When Andrew Cobb doesn't write, he uploads results to Google Analytics or AddThis. He searches online for articles about carmakers, university presidents and philanthropists, and he types in hashtags and email addresses to flag potentially problematic content.

He often finds it—for instance, just by Googling an association executive’s name and seeing that other people have often followed his lead. But that gets a little complicated. Cars, universities and nonprofits are each such a nuanced thing, and so, according to Cobb, it’s impossible to find something valuable every time. This leaves even people like Cobb scrambling to remain informed. The problem is that people can’t, right now, find information they’re looking for fast enough, because much of the information out there doesn’t currently appear in search results.

For a new startup called Wordflow, the answer is machine learning. These algorithms, combined with other data sets, can add new information—whether it’s geographical location, news articles published by journalists, or social media posts—to search results and news aggregators, thereby helping users quickly and easily find content they’re searching for.

Wordflow aims to improve the information users find in search results, news aggregators and search engines—all the while increasing the speed at which the information is supplied to users. By using artificial intelligence, data and machine learning algorithms, Wordflow gets around the problems of over-reaching and curation, as well as even providing users with news alerts for specific topics.

“When people come to search for something or use social media, that’s where the whole conversation is happening,” said cofounder Andrew Cobb, who cofounded Wordflow after being frustrated with the information he and other like-minded users wanted to find online. The 24-year-old Cobb was also interested in building something to increase people’s well-being and make them feel more connected. “So much of our lives are mediated by a finite selection of digital media,” he said.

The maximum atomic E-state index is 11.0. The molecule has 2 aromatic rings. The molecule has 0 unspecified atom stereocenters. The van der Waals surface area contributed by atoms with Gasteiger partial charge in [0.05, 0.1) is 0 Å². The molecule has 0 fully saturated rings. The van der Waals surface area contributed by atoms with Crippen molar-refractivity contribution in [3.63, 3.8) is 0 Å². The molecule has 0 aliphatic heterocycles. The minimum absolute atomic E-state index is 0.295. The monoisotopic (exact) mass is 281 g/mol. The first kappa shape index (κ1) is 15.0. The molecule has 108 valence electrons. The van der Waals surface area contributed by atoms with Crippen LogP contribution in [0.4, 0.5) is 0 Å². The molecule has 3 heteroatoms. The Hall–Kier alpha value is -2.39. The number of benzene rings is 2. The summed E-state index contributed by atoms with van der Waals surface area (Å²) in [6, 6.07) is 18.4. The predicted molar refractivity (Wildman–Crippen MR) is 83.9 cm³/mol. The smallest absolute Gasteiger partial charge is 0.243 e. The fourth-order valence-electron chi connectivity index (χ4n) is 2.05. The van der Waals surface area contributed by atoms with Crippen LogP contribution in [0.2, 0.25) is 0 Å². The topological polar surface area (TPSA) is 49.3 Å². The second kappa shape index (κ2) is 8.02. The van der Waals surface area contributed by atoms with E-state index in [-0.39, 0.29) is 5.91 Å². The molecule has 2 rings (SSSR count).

Cobb studied data science and statistics at the University of Washington and received his MBA in software engineering from Stanford. He now works at his own startup. Wordflow is founded in the same building as GitHub, and Cobb and cofounder and CTO Adam Gray both previously worked at GitHub. Before GitHub, Gray was a design consultant at UXPin and built more than 300 websites for brands including Target, Expedia and Burger King. In fact, cofounder and CTO Adam Gray did his PhD on search and natural language processing, and Cobb previously taught a class on machine learning, in which he and Gray worked as a team.

Cobb hopes Wordflow will help people stay connected in a post-Apple announcement world where people tend to make decisions based on information they consume through search engines like Google. As of this writing, the site had about 200,000 users, but they have about 18 million content combinations they’re working on. These include location, news outlets, cities, universities, charitable organizations, major charities, and other large bodies of information that can be used in search results and news aggregators.

The wordflow site shows what kind of stories people are searching for. However, the site will continue to update—and strengthen—their search algorithm and social-network data as it gets better.

“We want a world where every user gets this fast and relevant information,” Cobb said.